September 3, 2011 - Memorial of Saint Gregory the Great, pope and doctor of the church

Today's Readings

When I think of reconciliation with God, I tend to think that since I committed a sin, God is angry and, when I reconcile, God stops being angry with me. This is how reconciliation often works with a fellow human being, but St. Paul turns this idea on its head. He does not say that we have reconciled God but that “God has now reconciled you”. Why do we need to be reconciled? Because we “once were alienated and hostile in mind because of evil deeds.” How odd! We committed sins, and then we were angry with God. The problem is within us, not within God. God is not refusing to welcome us; we are refusing to come back.

Our minds are angry with God because of the sins we have committed. God has provided us with everything imaginable, but then we demand to commit sins. We are angry because he tells us that we should not. We are like a toddler who wants to touch the fire and screams because he is told that he cannot. Reconciliation is not just because our sins have made us ugly in the sight of God. Reconciliation occurs when we stop throwing this temper-tantrum.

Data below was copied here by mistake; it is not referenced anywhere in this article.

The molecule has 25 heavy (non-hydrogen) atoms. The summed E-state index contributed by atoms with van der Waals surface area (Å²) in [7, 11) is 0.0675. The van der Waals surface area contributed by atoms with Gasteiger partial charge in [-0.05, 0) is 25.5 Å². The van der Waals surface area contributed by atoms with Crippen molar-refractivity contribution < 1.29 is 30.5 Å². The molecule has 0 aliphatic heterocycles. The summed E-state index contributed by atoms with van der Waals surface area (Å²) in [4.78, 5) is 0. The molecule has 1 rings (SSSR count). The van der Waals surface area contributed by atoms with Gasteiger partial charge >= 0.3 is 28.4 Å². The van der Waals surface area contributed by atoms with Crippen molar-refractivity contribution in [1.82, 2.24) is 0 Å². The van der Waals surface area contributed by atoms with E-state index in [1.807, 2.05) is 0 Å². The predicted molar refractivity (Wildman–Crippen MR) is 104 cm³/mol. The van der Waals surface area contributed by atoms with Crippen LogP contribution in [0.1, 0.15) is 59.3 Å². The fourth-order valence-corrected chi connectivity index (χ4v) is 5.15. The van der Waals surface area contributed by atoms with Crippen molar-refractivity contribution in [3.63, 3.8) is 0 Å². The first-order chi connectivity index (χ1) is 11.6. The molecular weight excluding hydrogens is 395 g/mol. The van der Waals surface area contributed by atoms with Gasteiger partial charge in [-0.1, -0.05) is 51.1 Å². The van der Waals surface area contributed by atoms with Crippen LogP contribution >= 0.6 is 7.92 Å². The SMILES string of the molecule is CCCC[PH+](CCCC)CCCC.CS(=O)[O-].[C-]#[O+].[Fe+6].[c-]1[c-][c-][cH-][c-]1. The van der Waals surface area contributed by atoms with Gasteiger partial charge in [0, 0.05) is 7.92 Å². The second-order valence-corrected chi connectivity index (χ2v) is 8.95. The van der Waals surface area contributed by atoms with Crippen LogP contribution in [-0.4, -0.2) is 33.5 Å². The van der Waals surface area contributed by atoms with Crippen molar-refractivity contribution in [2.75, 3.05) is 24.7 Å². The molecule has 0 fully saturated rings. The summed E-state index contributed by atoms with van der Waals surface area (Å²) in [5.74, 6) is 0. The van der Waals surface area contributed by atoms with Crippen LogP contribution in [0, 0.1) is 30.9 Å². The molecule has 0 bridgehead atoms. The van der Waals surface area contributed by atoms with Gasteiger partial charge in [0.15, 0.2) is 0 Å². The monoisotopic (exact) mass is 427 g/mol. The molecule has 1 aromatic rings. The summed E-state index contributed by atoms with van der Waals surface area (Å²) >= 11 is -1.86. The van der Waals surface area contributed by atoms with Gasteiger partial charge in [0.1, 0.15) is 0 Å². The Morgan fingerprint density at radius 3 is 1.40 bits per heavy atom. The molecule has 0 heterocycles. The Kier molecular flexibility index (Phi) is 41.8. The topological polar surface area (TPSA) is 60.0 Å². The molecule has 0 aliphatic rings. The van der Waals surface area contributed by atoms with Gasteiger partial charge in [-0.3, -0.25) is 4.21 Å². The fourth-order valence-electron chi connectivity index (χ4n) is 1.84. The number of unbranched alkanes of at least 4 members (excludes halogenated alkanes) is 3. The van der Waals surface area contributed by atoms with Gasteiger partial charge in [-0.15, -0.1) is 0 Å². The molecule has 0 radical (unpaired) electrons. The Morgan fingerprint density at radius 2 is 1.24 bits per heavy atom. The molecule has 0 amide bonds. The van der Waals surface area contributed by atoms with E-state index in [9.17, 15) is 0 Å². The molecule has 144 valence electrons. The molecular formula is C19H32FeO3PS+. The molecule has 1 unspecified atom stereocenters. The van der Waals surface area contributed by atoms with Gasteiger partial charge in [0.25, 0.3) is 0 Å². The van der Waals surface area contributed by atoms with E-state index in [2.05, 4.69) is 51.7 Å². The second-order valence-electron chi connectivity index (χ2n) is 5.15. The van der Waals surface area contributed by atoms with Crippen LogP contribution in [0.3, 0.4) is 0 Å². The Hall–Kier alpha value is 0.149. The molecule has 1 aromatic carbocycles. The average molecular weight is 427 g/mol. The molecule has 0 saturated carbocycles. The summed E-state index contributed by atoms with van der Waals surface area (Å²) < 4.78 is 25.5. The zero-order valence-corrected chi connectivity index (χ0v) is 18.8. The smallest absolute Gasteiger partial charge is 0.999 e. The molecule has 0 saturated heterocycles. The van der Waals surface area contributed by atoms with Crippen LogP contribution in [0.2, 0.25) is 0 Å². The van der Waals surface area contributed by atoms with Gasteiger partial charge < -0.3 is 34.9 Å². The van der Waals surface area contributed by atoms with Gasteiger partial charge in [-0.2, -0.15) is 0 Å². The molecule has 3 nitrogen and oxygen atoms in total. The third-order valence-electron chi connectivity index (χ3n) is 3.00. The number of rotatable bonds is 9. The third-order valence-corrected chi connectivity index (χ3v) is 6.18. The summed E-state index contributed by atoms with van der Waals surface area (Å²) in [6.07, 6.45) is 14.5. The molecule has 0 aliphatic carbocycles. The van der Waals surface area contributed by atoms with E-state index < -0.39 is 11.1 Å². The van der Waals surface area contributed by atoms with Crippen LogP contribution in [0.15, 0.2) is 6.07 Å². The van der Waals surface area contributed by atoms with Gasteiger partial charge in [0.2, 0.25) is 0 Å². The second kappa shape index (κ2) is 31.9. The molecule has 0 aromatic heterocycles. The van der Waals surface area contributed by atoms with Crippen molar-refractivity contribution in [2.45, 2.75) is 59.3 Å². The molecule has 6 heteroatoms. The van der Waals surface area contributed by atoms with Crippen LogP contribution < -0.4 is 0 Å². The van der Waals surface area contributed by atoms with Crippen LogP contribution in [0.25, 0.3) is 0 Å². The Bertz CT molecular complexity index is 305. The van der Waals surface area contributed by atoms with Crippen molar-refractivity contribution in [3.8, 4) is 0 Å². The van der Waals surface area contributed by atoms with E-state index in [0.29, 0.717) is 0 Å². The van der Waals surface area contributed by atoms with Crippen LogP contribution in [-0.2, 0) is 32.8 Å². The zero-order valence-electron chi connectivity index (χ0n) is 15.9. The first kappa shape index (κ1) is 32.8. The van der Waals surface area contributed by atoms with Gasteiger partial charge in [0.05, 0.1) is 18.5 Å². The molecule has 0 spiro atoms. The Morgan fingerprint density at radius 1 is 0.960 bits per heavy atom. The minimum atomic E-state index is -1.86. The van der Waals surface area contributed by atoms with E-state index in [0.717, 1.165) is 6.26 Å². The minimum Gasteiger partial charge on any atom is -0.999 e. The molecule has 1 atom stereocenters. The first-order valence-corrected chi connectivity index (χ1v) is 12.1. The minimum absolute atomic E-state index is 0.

How do we get reconciled? “In the fleshly Body of Christ through his death.” The death of Jesus Christ holds the power of reconciliation. We must die and join our death to his death. When we die to greed we will stop living for money and possessions. When we die to lust we will stop living for pleasure. When we die to envy we will stop living to triumph over others. If you are willing to die to these and every sin, then you will be reconciled to God because you will no longer be hostile and resentful of his interference.

When we stop complaining like a sullen teenager that God will not let us do ANYTHING, when we stop resenting God and start loving him, then we will find that he (like any good parent) never stopped loving us; then the healing can begin. He will make us holy, without blemish, irreproachable. Though our sins are like scarlet, he will make us white as snow. Though we have brought ourselves down to the depths of Hell, he will raise us up to heaven so that we can dwell with him.